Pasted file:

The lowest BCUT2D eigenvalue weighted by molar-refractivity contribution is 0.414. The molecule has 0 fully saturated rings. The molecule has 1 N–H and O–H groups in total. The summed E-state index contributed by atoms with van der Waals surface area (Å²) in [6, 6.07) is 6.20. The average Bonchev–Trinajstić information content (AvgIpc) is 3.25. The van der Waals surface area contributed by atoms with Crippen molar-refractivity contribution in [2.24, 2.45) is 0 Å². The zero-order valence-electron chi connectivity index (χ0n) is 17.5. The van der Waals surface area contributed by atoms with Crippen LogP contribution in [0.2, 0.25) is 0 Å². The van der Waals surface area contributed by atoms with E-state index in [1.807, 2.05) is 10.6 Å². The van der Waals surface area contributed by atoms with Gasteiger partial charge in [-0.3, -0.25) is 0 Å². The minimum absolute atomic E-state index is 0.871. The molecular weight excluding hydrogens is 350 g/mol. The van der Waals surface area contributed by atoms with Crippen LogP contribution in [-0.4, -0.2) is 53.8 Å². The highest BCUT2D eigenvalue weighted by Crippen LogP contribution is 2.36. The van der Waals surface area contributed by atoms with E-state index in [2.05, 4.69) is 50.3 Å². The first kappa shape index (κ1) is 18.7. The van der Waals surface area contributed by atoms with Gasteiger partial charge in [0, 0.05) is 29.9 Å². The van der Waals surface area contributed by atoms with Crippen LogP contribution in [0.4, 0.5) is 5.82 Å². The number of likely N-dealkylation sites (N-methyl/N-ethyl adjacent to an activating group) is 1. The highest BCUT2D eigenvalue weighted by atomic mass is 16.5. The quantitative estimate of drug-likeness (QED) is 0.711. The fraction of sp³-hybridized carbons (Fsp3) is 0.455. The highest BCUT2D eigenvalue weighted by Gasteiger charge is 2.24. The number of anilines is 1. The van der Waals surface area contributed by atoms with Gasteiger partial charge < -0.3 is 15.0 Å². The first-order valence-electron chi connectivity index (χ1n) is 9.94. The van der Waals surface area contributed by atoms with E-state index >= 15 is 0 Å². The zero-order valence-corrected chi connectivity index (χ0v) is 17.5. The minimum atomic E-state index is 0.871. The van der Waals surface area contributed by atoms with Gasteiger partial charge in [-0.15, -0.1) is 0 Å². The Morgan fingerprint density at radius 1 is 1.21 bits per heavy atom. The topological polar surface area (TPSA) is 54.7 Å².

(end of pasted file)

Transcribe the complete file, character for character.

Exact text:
The lowest BCUT2D eigenvalue weighted by molar-refractivity contribution is 0.414. The molecule has 0 fully saturated rings. The molecule has 1 N–H and O–H groups in total. The summed E-state index contributed by atoms with van der Waals surface area (Å²) in [6, 6.07) is 6.20. The average Bonchev–Trinajstić information content (AvgIpc) is 3.25. The van der Waals surface area contributed by atoms with Crippen molar-refractivity contribution in [2.24, 2.45) is 0 Å². The zero-order valence-electron chi connectivity index (χ0n) is 17.5. The van der Waals surface area contributed by atoms with Crippen LogP contribution in [0.2, 0.25) is 0 Å². The van der Waals surface area contributed by atoms with E-state index in [1.807, 2.05) is 10.6 Å². The van der Waals surface area contributed by atoms with Gasteiger partial charge in [-0.3, -0.25) is 0 Å². The minimum absolute atomic E-state index is 0.871. The molecular weight excluding hydrogens is 350 g/mol. The van der Waals surface area contributed by atoms with Crippen LogP contribution in [-0.4, -0.2) is 53.8 Å². The highest BCUT2D eigenvalue weighted by Crippen LogP contribution is 2.36. The van der Waals surface area contributed by atoms with E-state index in [2.05, 4.69) is 50.3 Å². The first kappa shape index (κ1) is 18.7. The van der Waals surface area contributed by atoms with Gasteiger partial charge in [0, 0.05) is 29.9 Å². The van der Waals surface area contributed by atoms with Crippen LogP contribution in [0.4, 0.5) is 5.82 Å². The number of likely N-dealkylation sites (N-methyl/N-ethyl adjacent to an activating group) is 1. The highest BCUT2D eigenvalue weighted by atomic mass is 16.5. The quantitative estimate of drug-likeness (QED) is 0.711. The fraction of sp³-hybridized carbons (Fsp3) is 0.455. The highest BCUT2D eigenvalue weighted by Gasteiger charge is 2.24. The number of anilines is 1. The van der Waals surface area contributed by atoms with Gasteiger partial charge < -0.3 is 15.0 Å². The first-order valence-electron chi connectivity index (χ1n) is 9.94. The van der Waals surface area contributed by atoms with E-state index >= 15 is 0 Å². The zero-order valence-corrected chi connectivity index (χ0v) is 17.5. The minimum atomic E-state index is 0.871. The van der Waals surface area contributed by atoms with Gasteiger partial charge in [-0.15, -0.1) is 0 Å². The Morgan fingerprint density at radius 1 is 1.21 bits per heavy atom. The topological polar surface area (TPSA) is 54.7 Å².